introducing regexps prone to exponential backtracking when using perl or
    python.  I imagine there might be some code that identifies common
    pitfalls, that we might be able to use, but my web searches were
    unfruitful.
    
    
    For up-to-the-minute news, join us on #linux-libre of irc.gnu.org
    (Freenode), or follow me (@lxoliva) on Twister <http://twister.net.co/>,
    Secure Scuttlebutt, GNU social at social.libreplanet.org, Diaspora* at
    pod.libreplanetbr.org or pump.io at identi.ca.  Check the link in the
    signature for direct links.
    
    
    Be Free! with GNU Linux-libre.
    
    
    What is GNU Linux-libre?
    ------------------------
    
      GNU Linux-libre is a Free version of the kernel Linux (see below),
      suitable for use with the GNU Operating System in 100% Free
      GNU/Linux-libre System Distributions.
      http://www.gnu.org/distros/
    
      It removes non-Free components from Linux, that are disguised as
      source code or distributed in separate files.  It also disables
      run-time requests for non-Free components, shipped separately or as
      part of Linux, and documentation pointing to them, so as to avoid
      (Free-)baiting users into the trap of non-Free Software.
      http://www.fsfla.org/anuncio/2010-11-Linux-2.6.36-libre-debait
    
      Linux-libre started within the gNewSense GNU/Linux distribution.
      It was later adopted by Jeff Moe, who coined its name, and in 2008
      it became a project maintained by FSF Latin America.  In 2012, it
      became part of the GNU Project.
    
      The GNU Linux-libre project takes a minimal-changes approach to
      cleaning up Linux, making no effort to substitute components that
      need to be removed with functionally equivalent Free ones.
      Nevertheless, we encourage and support efforts towards doing so.
      http://libreplanet.org/wiki/LinuxLibre:Devices_that_require_non-free_firmware
    
      Our mascot is Freedo, a light-blue penguin that has just come out
      of the shower.  Although we like penguins, GNU is a much greater
      contribution to the entire system, so its mascot deserves more
      promotion.  See our web page for their images.
      http://linux-libre.fsfla.org/
    
    What is Linux?
    --------------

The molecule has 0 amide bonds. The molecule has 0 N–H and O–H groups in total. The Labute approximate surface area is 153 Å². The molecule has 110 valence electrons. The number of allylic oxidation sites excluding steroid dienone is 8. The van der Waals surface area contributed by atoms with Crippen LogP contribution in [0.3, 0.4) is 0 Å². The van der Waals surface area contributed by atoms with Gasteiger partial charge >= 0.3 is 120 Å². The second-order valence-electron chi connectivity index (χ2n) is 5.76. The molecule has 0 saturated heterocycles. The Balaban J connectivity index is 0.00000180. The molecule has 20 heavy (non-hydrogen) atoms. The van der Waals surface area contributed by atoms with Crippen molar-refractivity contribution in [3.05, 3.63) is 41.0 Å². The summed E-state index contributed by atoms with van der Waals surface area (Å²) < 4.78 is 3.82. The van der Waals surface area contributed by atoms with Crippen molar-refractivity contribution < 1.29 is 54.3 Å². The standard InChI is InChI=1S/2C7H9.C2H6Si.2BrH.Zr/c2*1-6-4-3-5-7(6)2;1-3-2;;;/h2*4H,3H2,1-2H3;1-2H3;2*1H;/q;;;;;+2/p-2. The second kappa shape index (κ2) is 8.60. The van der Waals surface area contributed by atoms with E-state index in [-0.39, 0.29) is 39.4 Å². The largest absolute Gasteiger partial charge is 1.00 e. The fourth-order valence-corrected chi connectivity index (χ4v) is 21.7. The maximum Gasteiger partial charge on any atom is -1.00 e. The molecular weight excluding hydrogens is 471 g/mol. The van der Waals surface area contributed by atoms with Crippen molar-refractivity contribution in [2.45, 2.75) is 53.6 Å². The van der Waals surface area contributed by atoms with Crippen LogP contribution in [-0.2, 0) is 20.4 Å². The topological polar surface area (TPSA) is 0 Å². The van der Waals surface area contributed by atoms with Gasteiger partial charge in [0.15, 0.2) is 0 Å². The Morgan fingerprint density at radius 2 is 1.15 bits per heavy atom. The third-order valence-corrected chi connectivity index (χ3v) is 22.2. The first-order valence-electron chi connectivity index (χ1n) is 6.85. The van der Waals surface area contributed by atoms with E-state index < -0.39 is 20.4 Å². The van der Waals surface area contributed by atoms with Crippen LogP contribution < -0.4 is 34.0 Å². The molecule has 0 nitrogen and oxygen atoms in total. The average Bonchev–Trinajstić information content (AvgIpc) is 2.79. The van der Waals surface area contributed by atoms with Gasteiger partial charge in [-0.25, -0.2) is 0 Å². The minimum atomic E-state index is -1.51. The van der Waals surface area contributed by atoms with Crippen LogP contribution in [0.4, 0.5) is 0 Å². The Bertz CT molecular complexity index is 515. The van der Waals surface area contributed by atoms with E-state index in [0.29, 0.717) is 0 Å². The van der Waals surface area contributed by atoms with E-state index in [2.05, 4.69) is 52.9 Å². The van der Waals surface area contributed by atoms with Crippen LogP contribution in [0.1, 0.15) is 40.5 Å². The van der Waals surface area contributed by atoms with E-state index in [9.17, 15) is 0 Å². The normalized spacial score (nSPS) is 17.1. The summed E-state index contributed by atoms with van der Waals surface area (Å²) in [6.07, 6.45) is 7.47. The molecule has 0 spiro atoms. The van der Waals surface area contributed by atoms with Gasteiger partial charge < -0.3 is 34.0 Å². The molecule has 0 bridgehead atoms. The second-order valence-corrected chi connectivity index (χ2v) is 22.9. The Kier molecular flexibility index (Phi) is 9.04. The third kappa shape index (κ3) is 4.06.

Linux is a clone of the Unix kernel [...]
    
    (snipped from Documentation/admin-guide/README.rst)
    
    -- 
    Alexandre Oliva, happy hacker
    https://FSFLA.org/blogs/lxo/
    Free Software Activist
    GNU Toolchain Engineer
    
  • GNU Linux-libre 5.8 Required A Lot Of Deblobbing

    He also noted that for the scripts they use in purifying the kernel, a transition is underway for using Python and Perl rather than GNU awk or Sed. GNU Awk is much faster for the GNU Linux-libre purposes but consumes several GB of RAM where as Python/Perl can complete in "a few tens of MBs." GNU Sed meanwhile appears to be performing slower than in the past for their deblob checking.

  • GNU Linux-Libre 5.8 Kernel Arrives for Those Seeking 100% Freedom for Their PCs

    Alexandre Oliva announced today the general availability of the GNU Linux-libre 5.8 kernel for those seeking 100% freedom for their personal computers.

    Based on the recently released Linux 5.8 kernel series, the GNU Linux-libre 5.8 kernel is here to deblob any proprietary code and drivers to allow anyone who doesn’t want to use proprietary software on their personal computer to install a libre, 100% free kernel.

    As you know, Linux kernel 5.8 is one of the biggest releases of all time, so the GNU Linux-libre kernel developers had a lot of work deblobbing new drivers that required cleaning.

    Deblobbed drivers include Atom ISP Video, MediaTek 7663 USB and 7915 PCIe, Realtek 8723DE Wi-Fi, Renesas PCI xHCI, HabanaLabs Gaudi co-processor, Enhanced Asynchronous Sample Rate Converter, Maxim Integrated MAX98390 Speaker Amplifier, Microsemi ZL38060 Connected Home Audio Processor, and I2C EEPROM Slave.

Journey of a Linux DevOps engineer

Filed under
GNU
Linux
Red Hat
Server

After navigating the streets of Manhattan and finding a parking spot, we walked down the block to what turned out to be a large bookstore. You've seen bookstores like this on TV and in the movies. It looks small from the outside, but once you walk in, the store is endless. Walls of books, sliding ladders, tables with books piled high—it was pretty incredible, especially for someone like me who also loves reading.

But in this particular store, there was something curious going on. One of the tables was surrounded by adults, awed and whispering among each other. Unsure of what was going on, we approached. After pushing through the crowd, I saw something that drew me in immediately. On the table, surrounded by books, was a small grey box—the Apple Macintosh. It was on, but no one dared approach it—no one, that is, except me. I was drawn like a magnet, immediately grokking that the small puck-like device moved the pointer on the screen. Adults gasped and murmured, but I ignored them all and delved into the unknown. The year was, I believe, 1984.

Somewhere around the same time, though likely a couple of years before, my father brought home a TI-99/4A computer. From what I remember, the TI had just been released, so this had to be somewhere around 1982. This machine served as the catalyst for my love of computer technology and was one of the first machines I ever cut code on.